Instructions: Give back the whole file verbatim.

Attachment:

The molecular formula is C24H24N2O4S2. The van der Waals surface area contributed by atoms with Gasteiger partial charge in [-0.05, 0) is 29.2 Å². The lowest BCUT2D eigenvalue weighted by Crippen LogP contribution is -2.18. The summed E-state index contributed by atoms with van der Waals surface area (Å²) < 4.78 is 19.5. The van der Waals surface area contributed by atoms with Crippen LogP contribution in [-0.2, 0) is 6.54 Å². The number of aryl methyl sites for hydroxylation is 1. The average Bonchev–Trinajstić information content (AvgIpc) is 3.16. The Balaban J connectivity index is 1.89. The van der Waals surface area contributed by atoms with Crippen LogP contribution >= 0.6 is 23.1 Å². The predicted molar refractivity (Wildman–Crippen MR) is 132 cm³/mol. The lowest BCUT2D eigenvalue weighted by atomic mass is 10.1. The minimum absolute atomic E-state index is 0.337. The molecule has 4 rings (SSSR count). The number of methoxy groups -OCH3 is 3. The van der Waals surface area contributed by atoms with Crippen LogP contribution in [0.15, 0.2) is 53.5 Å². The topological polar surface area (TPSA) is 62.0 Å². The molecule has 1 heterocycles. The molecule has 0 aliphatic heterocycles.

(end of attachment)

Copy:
The molecular formula is C24H24N2O4S2. The van der Waals surface area contributed by atoms with Gasteiger partial charge in [-0.05, 0) is 29.2 Å². The lowest BCUT2D eigenvalue weighted by Crippen LogP contribution is -2.18. The summed E-state index contributed by atoms with van der Waals surface area (Å²) < 4.78 is 19.5. The van der Waals surface area contributed by atoms with Crippen LogP contribution in [-0.2, 0) is 6.54 Å². The number of aryl methyl sites for hydroxylation is 1. The average Bonchev–Trinajstić information content (AvgIpc) is 3.16. The Balaban J connectivity index is 1.89. The van der Waals surface area contributed by atoms with Crippen LogP contribution >= 0.6 is 23.1 Å². The predicted molar refractivity (Wildman–Crippen MR) is 132 cm³/mol. The lowest BCUT2D eigenvalue weighted by atomic mass is 10.1. The minimum absolute atomic E-state index is 0.337. The molecule has 4 rings (SSSR count). The number of methoxy groups -OCH3 is 3. The van der Waals surface area contributed by atoms with Crippen LogP contribution in [0.15, 0.2) is 53.5 Å². The topological polar surface area (TPSA) is 62.0 Å². The molecule has 1 heterocycles. The molecule has 0 aliphatic heterocycles.